Adama nodded. “We have enough tylium to support operations for several months and our refinery ships will begin processing additional fuel in the Ophiucha system—but that will be the bottleneck.” He scowled and glared at his son, before he shook his head. “Which is why the President has agreed to license tylium production to companies other than Weyland-Yutani.”
“In the meantime,” Lorne continued, “we may have an opportunity to slow down the Guardians. They have but a single Resurrection Ship remaining—and thanks to the Hidden Five we may well be able to locate it.”
The Cylons looked up in shock as Saul Tigh smiled. “We will shut down the replicant Resurrection Ship—and a volunteer will be killed and resurrected in the Guardian’s Fleet. We believe that we can trace the signal—and jump into those coordinates to attack and destroy that vessel. Should we be successful, Zoe will have no choice but to withdraw until she can rebuild the technology.”
“You are mad,” gasped One. “Shut down Resurrection? Our last Resurrection Ship? And one of us must commit suicide to appear in the metallic claws of the Guardians to be stripped of our flesh and bone?”
Sam Anders shook his head. “A Centurion or a Raptor will serve as well, John,” he said. “And yes—the Five of us have decided that we will not be restoring Resurrection or cloning technology. It cheapens our lives—makes each of us dispensable and disposable; we must learn to live our lives as humans, not as machines.”
One swayed, the blood draining from his face. “You condemn us to extinction! You cannot do this!”
“We have, John,” said Ellen. “And the Thir-,” she paused and smiled at Sinclair, “the people of Earth have agreed to correct the problems with our kind conceiving children. We will reproduce in the old-fashioned way—we will become human beings in truth, not just copies.”
“And how do you plan on getting to the Resurrection Ship?” Leoben asked. “Zoe will not leave it unguarded—her Fleet will be there in full force.”
“I’m counting on that,” growled Lorne. “Pegasus
will jump in with full flight decks—our own Vipers and Raptors and Thunders as well as every fighter that Earth can spare. The Resurrection Ship is our primary target, but if we can also get a shot at Zoe’s Command Basestar,” he smiled very coldly. “Then we are going to send that bitch straight into the arms of Hades.”
“I have already agreed that we will support this attack with our own Basestar,” added Caprica Six—and Ones face turned a brilliant shade of crimson in shock. “Only a minimum crew will be aboard—the remainder will start our colony on Ophiucha. All available Centurions and Raiders will support our attack,” she added as she shook her head. “The President and Admiral Adama both will not allow either to land on Ophiucha—only human-form replicants.”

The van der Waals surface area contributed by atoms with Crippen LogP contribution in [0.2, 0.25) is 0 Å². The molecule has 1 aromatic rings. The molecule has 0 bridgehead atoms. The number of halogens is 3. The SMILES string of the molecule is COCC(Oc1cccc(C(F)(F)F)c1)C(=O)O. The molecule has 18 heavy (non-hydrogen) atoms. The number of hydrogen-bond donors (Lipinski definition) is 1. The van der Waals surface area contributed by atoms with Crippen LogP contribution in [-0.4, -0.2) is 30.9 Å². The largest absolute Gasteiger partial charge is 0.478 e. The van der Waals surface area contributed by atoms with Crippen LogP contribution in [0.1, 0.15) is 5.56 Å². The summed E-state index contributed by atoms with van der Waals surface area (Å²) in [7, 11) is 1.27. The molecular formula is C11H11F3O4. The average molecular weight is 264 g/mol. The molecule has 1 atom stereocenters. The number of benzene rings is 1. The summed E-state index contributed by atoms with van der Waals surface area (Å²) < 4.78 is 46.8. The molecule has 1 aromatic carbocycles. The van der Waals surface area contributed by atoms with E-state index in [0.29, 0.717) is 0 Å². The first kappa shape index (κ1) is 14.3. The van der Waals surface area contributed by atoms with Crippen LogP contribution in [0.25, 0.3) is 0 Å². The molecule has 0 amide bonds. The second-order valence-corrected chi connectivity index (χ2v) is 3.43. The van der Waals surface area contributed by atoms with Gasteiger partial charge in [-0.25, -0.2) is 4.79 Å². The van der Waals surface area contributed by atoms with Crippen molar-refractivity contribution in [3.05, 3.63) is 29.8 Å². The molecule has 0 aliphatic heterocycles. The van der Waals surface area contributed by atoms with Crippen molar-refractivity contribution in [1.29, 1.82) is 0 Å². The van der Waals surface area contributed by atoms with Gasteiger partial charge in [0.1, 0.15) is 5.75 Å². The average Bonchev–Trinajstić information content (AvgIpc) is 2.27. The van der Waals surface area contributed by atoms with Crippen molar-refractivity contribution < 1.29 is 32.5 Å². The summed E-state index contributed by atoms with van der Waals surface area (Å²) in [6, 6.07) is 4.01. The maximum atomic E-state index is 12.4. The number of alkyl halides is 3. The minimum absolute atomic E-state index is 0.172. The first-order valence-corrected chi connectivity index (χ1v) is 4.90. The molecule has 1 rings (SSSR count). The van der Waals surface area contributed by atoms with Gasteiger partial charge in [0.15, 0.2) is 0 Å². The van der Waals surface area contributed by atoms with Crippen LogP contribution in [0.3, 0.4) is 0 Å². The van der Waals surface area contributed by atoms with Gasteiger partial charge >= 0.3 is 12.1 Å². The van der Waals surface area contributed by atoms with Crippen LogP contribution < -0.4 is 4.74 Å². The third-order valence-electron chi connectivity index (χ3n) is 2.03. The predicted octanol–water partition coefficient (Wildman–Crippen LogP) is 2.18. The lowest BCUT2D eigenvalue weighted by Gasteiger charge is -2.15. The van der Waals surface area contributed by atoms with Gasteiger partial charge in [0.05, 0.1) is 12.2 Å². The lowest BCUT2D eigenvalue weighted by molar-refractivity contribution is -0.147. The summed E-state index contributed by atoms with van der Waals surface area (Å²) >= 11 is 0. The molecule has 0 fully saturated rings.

One started to protest, but Leoben laid his hand on his brother’s forearm. “We are all—other than you—in agreement, brother. The day has come to start a new course in truth. This is our chance to earn redemption.”
“And with the supplies onboard our five freighters,” added D’Anna, “we will be able to quickly begin our colonization efforts on Ophiucha.”
“Added to which,” chimed in Sinclair, “Earth will be providing support in exchange for your drive technology—among other technologies that you possess which will be very much desired by my people. And I believe that some of our technology will be sought after by yours.”
“This is madness,” One sputtered, throwing off Leoben’s hand from his forearm. “Even if you destroy Zoe’s Resurrection Ship, she still has the force advantage—she can press the attack!”
“Only at the cost of final death for every Guardian who perishes thereafter,” Boomer snapped. “No, John, they will withdraw. However, they will
return and when they do so it will be in force.”
“Which is why we have to take this chance now,” Mathias said quietly. “We may not get another shot where we can cripple them in this manner.”
“Agreed, Commander,” said Adama. “If we could afford to wait until the Earth ships were refitted with our drives, we would—but we will get this opportunity only once. Mister President?”
Lee Adama nodded. “Approved. If it buys us even a year . . .,” and his voice trailed off.
“Then our losses will be worth it,” finished Mathias.
“When are you departing?” asked Tom Zarek—and Mathias and Adama exchanged a glance, and then Adama nodded.
“As soon as we load up as many fighters as we can on the decks of Pegasus
,” he said. “And every single nuclear weapon we—and the Earth forces in system—can spare.”
For a moment no one said a word, and then Adama sighed. “It is said that fortune favors the bold,” he whispered. “Rear Admiral
Lorne,” he said, stressing the first two words, “will command the operation from the command center aboard the Rebel Basestar. May the Lords of Kobol be with you. With all of you.”